Punchdrunk then took over the British festival scene in 2004 by performing a site-specific and compact version of Georg Buchner’s Woyzeck. As the event lasted for one weekend, there was little time for audiences to take part; however, this wasn’t the end for Punchdrunk summer shows.
If audiences missed out on Woyzeck, they could catch Marat/Sade at the Big Chill Music Festival the following year. Peter Weiss’ play — which follows the assassination of Jean-Paul Marat under the direction of Marquis de Sade — was now told in a tent. Even though it’s not the cheeriest topic, it still stunned audiences.
2005: The Firebird Ball
Punchdrunk impressed critics and made its mark in 2005 with The Firebird Ball. The award-winning production combined William Shakespeare’s romantic Romeo and Juliet with the myth of the Firebird myth, which prophesies blessings on those who see it. The Bard and Stravinsky stories worked together in perfect harmony for six weeks.
A year later, Punchdrunk took audiences into the Deep South with Faust, an immersive story that amalgamated Goethe’s Faust and Christopher Marlowe’s Doctor Faustus. The National Theatre and Punchdrunk collaboration played for six months at a site-specific location near Tower Bridge. Thankfully, the devil didn’t curse this production, as Faust won multiple design-based awards.
2007: The Masque of the Red Death
Many of London’s theatres and performance spaces date back hundreds of years. But few productions acknowledge the history that lies within the venue’s walls. Naturally, Punchdrunk changed that with The Masque of the Red Death, a 2007 production that combined Edgar Allan Poe stories with the origins of Battersea Old Town Hall. The production used plot points from eight Poe stories including The Black Cat and The Tell-Tale Heart.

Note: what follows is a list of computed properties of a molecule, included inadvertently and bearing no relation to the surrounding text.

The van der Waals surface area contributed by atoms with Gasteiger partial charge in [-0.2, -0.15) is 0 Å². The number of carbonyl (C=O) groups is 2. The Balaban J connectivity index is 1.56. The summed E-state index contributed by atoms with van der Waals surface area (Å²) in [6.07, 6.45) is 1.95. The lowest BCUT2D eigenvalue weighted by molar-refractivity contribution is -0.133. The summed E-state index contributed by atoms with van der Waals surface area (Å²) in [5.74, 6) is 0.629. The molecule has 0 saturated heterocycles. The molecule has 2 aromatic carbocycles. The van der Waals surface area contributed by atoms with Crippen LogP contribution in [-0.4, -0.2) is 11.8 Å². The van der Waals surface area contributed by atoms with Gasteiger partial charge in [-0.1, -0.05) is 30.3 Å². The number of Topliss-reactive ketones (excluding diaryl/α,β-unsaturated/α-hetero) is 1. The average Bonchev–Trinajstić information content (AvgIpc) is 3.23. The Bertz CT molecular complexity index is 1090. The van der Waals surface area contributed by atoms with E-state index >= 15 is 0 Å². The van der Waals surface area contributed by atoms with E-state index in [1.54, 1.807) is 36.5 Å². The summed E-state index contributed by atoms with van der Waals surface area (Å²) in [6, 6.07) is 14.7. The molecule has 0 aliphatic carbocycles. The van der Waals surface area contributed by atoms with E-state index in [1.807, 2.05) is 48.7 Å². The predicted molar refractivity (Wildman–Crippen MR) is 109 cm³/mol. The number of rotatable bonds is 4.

2009: Tunnel 228
Fritz Lang’s 1927 film, Tunnel 228, followed the efforts to minimise the gap between classes in an urban dystopia. So how could Punchdrunk bring a fictional world to life? Easy. Transform tunnels underneath Waterloo stations into an otherworldly experience. Tunnel 228 showcased the work of 23 artists in an immersive production, ultimately aiming to marry art and theatre together.
2009: It Felt Like a Kiss
How did America rise, fall, and then rise again? Forget demonstrating chaneg through political and economic movements, as America’s history is easily identifiable through pop music. Punchdrunk staged It Felt Like a Kiss at Quay House in Manchester and invited audiences to learn more about Stateside antics through film, art, and songs.
2010: The Duchess of Malfi
Getting your hands on The Duchess of Malfi tickets was a tough task. Thanks to Punchdrunk’s ever-growing popularity, The Duchess of Malfi sold out in one day. The Duchess of Malfi combined Webster’s Jacobean play with an original, illuminating score, to bring further intrigue and drama to the epic opera. The production also included the English National Opera’s 69-piece symphony orchestra.
2013: The Borough
Once again, Punchdrunk combined two rarely told stories, George Crabbe’s poem The Borough and Benjamin Britten’s opera Peter Grimes, for a sensational interactive experience. The Borough performances took place in Aldeburgh, a small seaside town in England.
2013: The Drowned Man
Visiting Hollywood didn’t require a 12-hour flight from London to LA. Instead, Hollywood came to life in The Drowned Man, a Punchdrunk show that combined the heady heights of fame with hallucinations and delusional dreamers. Temple Studios was transformed into Temple Pictures, a studio where anything goes, and success isn’t always guaranteed.
Many Punchdrunk shows invite a large audience to the performance space. But in Kabeiroi, audiences walk around London for a six-hour experience in pairs. Kabeiroi combined theatre with gaming elements and a city tour for an unforgettable day. The show combined ancient Greek myths with London today.